particular importance (Messikomer & Cirka, 2010) and endorses the practicality of provisions


(Schwartz, 2002). The focus, of course, is on codes of ethics and how they come to fruition.



Dr. Toni Greif 5/29/14 8:47 AM


Comment [3]: Please review your APA


manual on how to cite the same author(s)


within the same paragraph correctly.



Many organizations create and adopt codes of ethics to show legitimacy of the organization


(Long & Driscoll, 2008). Others establish ethical codes to set standards for employees, avoid


legal complications and foster public image (Schwartz, 2002). However, in development of


ethical codes, many different principles are considered.


Core values used to write ethical codes include: enablement and aspirational


(Messikomer & Cirka, 2010, p. 60); character, integrity and moral value (Griggs, 2009, p. 40);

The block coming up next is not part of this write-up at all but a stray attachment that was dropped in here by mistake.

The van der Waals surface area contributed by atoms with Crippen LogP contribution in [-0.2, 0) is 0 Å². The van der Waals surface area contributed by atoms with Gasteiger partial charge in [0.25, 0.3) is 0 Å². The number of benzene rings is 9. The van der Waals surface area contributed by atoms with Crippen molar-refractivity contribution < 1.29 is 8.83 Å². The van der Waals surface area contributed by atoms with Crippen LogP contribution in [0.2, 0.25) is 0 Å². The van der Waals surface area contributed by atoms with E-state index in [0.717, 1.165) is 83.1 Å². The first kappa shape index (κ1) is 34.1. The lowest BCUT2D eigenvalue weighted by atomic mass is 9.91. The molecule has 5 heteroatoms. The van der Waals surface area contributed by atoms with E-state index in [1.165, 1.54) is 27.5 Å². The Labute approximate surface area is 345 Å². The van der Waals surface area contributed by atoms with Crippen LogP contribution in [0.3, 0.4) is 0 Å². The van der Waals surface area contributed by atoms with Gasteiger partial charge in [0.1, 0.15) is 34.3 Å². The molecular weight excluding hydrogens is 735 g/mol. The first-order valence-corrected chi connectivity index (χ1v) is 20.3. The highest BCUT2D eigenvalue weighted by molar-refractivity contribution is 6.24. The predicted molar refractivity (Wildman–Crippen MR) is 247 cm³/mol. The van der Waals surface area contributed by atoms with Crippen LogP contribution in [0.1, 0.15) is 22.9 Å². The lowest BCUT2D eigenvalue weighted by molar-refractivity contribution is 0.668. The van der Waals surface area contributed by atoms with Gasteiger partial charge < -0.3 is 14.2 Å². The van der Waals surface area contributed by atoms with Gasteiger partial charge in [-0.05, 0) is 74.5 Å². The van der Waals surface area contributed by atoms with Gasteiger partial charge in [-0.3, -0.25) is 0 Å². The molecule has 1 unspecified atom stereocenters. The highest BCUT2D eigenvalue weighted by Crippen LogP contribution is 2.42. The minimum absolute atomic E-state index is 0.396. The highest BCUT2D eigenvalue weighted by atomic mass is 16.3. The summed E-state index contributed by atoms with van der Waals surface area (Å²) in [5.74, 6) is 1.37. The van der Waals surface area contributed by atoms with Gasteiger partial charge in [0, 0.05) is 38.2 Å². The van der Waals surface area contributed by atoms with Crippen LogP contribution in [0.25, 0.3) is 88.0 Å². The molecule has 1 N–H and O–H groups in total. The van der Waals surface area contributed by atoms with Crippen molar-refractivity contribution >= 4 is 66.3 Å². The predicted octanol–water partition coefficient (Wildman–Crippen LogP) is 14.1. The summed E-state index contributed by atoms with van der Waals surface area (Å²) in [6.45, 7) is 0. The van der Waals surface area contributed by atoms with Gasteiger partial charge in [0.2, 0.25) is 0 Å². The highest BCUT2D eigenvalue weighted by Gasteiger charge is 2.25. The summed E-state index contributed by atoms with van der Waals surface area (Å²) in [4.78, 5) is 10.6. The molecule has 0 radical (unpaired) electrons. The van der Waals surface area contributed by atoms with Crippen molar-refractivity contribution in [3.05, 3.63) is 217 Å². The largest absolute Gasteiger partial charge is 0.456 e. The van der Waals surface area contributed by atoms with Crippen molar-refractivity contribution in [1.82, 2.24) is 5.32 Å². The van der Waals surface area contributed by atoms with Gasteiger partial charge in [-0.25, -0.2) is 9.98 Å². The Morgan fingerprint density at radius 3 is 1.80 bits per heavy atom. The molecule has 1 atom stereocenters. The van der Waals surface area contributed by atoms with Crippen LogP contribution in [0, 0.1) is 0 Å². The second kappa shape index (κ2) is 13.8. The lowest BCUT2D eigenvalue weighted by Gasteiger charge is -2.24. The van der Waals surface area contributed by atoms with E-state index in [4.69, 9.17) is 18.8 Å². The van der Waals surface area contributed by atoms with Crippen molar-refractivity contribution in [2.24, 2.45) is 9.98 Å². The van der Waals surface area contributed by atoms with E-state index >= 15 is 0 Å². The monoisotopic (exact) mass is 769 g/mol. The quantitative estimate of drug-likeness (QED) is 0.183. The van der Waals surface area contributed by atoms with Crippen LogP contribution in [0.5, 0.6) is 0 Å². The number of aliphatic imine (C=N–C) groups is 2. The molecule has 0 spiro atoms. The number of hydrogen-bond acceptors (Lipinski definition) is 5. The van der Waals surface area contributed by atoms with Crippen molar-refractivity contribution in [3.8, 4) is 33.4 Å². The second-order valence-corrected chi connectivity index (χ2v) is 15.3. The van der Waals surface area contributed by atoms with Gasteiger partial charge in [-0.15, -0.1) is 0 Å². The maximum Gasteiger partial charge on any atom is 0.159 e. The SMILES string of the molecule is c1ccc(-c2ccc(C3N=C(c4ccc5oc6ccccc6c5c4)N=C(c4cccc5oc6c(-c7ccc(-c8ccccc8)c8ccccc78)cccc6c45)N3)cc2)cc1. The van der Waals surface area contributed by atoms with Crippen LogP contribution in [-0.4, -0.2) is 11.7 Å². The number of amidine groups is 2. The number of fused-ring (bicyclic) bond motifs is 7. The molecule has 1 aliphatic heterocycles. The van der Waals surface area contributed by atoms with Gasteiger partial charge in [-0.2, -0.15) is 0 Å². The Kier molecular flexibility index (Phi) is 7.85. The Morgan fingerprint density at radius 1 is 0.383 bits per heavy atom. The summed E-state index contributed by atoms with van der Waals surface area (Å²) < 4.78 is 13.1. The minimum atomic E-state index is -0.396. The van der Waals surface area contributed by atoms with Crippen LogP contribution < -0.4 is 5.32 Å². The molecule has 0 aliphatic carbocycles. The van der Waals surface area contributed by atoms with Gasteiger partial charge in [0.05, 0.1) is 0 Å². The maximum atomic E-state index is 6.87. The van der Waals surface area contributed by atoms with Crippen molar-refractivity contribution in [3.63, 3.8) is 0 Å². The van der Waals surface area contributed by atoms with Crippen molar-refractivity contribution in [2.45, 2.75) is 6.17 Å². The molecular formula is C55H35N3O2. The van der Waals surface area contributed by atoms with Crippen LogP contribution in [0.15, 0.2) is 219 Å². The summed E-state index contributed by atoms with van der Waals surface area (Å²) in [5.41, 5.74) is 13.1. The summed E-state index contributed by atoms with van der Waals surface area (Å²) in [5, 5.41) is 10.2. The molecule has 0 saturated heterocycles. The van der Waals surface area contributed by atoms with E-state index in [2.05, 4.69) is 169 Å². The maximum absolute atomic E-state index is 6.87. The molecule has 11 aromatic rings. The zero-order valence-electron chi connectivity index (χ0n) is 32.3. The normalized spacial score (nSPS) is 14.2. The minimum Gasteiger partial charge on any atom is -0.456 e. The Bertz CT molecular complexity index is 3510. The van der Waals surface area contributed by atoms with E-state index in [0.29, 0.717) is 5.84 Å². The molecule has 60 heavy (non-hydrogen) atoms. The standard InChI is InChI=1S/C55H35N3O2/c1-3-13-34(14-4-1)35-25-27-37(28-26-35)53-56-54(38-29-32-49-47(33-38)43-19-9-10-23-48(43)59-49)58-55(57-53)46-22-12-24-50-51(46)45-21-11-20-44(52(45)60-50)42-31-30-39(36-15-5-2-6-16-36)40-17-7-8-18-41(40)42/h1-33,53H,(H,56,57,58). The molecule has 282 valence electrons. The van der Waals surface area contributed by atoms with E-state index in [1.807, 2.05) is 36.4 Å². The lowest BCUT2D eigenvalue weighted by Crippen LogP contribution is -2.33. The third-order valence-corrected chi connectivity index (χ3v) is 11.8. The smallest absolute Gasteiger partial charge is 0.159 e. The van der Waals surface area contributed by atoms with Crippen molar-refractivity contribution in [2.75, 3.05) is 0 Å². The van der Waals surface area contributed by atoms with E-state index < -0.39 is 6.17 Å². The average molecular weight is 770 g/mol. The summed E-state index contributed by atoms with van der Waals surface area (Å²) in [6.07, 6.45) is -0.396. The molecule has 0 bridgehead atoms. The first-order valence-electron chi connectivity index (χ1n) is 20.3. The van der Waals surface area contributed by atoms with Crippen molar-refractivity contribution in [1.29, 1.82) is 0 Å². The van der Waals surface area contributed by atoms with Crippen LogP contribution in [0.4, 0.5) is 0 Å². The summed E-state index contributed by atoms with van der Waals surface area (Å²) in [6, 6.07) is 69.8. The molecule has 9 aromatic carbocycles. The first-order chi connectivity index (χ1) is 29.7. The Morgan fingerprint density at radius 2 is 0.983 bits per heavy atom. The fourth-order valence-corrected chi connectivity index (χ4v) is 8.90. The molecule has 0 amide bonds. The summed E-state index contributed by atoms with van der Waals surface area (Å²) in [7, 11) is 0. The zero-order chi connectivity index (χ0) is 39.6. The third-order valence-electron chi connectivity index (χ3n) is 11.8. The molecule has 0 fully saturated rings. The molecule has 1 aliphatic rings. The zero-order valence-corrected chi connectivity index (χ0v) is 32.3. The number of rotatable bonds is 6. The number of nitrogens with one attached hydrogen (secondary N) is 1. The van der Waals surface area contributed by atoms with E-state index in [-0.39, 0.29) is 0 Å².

trustworthiness, respect, responsibility, fairness, caring, and citizenship (Schwartz, 2002, p. 2930). Still other principles include: utilitarianism, justice as fairness, communitarianism, and


altruism (Johnson, 2012). Some indicators of highly ethical organizations are: integrity, justice,


focus on process, structural reinforcement, and lack of tolerance for destructive behaviors


(Johnson, 2012, p. 323). These values and principles set the stage for a morally courageous code


of ethics. Some research has focused on individual morals as a basis for organizational ethics.



Dr. Toni Greif 4/15/14 7:52 AM